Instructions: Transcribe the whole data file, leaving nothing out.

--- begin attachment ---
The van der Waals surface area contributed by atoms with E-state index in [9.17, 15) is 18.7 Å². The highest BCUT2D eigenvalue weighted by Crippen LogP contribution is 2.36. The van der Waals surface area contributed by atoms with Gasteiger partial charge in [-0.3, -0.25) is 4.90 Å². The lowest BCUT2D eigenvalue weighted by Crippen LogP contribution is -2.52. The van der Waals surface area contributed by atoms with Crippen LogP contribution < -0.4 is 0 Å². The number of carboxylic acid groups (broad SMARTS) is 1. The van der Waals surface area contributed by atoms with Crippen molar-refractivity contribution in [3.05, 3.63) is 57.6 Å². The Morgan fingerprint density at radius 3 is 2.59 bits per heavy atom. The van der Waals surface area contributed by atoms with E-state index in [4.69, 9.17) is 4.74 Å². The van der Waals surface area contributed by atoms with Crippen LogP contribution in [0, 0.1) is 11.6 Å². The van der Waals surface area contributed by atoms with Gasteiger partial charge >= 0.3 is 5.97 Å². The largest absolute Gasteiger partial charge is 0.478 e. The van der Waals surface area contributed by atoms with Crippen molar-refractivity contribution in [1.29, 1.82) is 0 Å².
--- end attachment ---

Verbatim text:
The van der Waals surface area contributed by atoms with E-state index in [9.17, 15) is 18.7 Å². The highest BCUT2D eigenvalue weighted by Crippen LogP contribution is 2.36. The van der Waals surface area contributed by atoms with Gasteiger partial charge in [-0.3, -0.25) is 4.90 Å². The lowest BCUT2D eigenvalue weighted by Crippen LogP contribution is -2.52. The van der Waals surface area contributed by atoms with Crippen LogP contribution < -0.4 is 0 Å². The number of carboxylic acid groups (broad SMARTS) is 1. The van der Waals surface area contributed by atoms with Crippen molar-refractivity contribution in [3.05, 3.63) is 57.6 Å². The Morgan fingerprint density at radius 3 is 2.59 bits per heavy atom. The van der Waals surface area contributed by atoms with E-state index in [4.69, 9.17) is 4.74 Å². The van der Waals surface area contributed by atoms with Crippen LogP contribution in [0, 0.1) is 11.6 Å². The van der Waals surface area contributed by atoms with Gasteiger partial charge >= 0.3 is 5.97 Å². The largest absolute Gasteiger partial charge is 0.478 e. The van der Waals surface area contributed by atoms with Crippen molar-refractivity contribution in [1.29, 1.82) is 0 Å².